HBO Accused of Sharing Subscriber Data With Facebook in Class Action Lawsuit

On Tuesday, HBO was struck with a class action complaint alleging that it violates a federal privacy law by sharing users’ viewing information with Facebook.

Bursor & Fisher, a class action law firm, filed the suit in federal court in New York on behalf of two HBO Max subscribers, Angel McDaniel and Constance Simon. According to the lawsuit, HBO provides Facebook with user lists, allowing Facebook to connect consumers’ watching patterns with their Facebook identities.

According to the lawsuit, HBO never obtains agreement from members to do this, therefore breaching the Video Privacy Protection Act. After a reporter uncovered Robert Bork’s rental history from a video retailer, the statute was passed in 1988.

HBO Accused of Sharing Subscriber Data With Facebook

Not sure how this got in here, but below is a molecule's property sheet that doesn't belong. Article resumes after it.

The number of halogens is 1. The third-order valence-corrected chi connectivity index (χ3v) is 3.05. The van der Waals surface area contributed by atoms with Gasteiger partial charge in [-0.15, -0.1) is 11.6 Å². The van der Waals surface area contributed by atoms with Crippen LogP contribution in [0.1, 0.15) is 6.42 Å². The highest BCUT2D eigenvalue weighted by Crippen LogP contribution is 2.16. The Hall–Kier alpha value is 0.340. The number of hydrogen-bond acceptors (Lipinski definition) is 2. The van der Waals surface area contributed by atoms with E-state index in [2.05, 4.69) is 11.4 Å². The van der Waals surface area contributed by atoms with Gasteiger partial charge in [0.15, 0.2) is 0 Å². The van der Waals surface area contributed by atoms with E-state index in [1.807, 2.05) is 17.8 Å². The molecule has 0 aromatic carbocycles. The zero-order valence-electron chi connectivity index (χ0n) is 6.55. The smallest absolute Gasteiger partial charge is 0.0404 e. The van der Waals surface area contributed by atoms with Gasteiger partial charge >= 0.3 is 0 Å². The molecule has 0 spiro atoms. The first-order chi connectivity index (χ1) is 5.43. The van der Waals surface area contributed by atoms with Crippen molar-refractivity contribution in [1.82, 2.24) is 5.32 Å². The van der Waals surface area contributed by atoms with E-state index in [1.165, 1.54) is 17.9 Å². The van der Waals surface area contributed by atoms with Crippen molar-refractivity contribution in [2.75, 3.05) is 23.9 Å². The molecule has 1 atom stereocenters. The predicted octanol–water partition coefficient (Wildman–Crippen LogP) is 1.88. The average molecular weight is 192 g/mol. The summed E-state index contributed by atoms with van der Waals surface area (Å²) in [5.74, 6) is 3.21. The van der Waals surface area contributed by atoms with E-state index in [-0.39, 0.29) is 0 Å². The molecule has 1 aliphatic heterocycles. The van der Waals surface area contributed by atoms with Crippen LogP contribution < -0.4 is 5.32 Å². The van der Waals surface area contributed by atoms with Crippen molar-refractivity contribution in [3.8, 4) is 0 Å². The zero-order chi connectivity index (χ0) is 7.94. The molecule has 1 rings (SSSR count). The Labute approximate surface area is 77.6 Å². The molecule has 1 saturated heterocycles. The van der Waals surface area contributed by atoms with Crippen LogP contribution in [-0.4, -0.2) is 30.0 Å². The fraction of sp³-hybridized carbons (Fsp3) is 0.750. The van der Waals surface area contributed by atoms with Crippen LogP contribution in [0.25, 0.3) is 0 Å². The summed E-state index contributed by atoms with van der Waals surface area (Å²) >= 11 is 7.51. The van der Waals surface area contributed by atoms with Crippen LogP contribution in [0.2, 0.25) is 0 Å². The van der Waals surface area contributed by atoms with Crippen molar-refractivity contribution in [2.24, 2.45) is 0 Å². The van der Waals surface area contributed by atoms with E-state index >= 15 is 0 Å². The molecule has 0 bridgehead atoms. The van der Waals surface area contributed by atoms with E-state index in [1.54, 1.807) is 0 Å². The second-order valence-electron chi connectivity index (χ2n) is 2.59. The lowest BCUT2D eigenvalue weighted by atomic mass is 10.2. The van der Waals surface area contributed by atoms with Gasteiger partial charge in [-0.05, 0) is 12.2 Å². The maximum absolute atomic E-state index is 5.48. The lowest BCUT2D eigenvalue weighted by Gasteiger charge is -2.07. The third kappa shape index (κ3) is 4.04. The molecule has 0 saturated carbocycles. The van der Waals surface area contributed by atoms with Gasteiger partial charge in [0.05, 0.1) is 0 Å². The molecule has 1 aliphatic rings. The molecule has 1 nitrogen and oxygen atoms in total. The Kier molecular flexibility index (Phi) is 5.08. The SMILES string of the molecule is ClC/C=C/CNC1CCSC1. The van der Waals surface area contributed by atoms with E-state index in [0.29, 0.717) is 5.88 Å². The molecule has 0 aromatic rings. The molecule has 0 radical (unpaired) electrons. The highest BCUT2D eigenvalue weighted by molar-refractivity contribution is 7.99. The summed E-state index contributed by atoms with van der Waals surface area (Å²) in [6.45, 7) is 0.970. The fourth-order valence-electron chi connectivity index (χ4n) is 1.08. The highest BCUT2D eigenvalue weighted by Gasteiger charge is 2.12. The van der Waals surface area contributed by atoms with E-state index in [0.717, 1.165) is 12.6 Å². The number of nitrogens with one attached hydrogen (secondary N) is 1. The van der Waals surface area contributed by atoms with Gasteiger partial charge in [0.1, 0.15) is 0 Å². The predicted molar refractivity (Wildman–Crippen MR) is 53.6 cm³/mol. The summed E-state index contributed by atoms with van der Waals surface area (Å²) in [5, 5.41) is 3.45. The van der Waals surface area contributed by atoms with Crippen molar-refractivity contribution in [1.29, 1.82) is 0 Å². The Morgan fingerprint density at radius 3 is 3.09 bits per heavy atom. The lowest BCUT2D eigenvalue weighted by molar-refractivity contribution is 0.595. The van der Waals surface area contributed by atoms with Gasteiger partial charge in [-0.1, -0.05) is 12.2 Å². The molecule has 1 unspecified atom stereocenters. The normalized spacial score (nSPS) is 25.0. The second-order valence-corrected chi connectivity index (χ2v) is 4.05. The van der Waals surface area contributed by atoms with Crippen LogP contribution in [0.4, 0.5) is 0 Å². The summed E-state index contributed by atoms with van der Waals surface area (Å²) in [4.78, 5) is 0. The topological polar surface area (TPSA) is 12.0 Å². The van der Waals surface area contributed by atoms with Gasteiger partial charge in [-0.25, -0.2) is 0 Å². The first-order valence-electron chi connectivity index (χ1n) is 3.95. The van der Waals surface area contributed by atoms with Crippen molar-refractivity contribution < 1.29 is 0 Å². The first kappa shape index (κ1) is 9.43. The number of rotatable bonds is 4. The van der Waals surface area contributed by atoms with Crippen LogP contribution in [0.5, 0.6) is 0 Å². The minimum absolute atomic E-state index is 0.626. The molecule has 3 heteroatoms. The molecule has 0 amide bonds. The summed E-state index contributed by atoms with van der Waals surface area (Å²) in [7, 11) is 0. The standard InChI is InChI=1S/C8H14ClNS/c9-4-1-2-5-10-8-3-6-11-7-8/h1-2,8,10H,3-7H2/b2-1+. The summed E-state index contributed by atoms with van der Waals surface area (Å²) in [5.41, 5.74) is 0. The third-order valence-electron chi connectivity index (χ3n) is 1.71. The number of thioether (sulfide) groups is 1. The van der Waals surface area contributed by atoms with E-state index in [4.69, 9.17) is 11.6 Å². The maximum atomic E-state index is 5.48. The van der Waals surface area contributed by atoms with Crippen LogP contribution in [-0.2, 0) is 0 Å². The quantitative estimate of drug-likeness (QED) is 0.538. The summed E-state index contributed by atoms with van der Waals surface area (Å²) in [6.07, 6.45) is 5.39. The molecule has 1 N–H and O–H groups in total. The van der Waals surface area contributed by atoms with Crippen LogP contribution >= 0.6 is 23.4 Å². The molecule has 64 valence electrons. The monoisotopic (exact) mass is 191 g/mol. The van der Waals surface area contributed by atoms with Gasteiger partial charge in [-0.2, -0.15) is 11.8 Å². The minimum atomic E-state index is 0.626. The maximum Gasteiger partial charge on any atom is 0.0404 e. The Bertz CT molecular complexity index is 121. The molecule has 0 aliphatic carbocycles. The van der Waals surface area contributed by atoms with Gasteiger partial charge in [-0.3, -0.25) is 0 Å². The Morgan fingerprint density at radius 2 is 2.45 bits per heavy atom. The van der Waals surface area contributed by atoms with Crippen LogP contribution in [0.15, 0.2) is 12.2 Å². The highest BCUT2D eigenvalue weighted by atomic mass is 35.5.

HBO Accused of Sharing Subscriber Data With Facebook

Several streaming providers, including Hulu, AMC Networks, and ESPN, have been faced with similar accusations under the VPPA during the last decade. In 2015, a judge decided in Hulu’s favor, stating that Hulu did not willfully transmit data to Facebook that could be used to establish an individual’s watching history. However, the matter is still being debated.

According to the lawsuit, HBO is aware that Facebook can aggregate such data because HBO is a significant advertiser on Facebook and utilizes that information to retarget Facebook advertising to its own customers.

HBO Max has a privacy policy on its website, in which it admits that it and its partners use cookies for a variety of objectives, including delivering targeted adverts. However, the VPPA compels customers to provide separate authorization to share their video viewing history.

“In other words,” the lawsuit states, “a standard privacy policy will not suffice.”

The same law firm previously represented Hearst in a complaint alleging that the corporation violated Michigan’s video privacy legislation by selling subscriber data. In that instance, Hearst agreed to pay a $50 million compensation.

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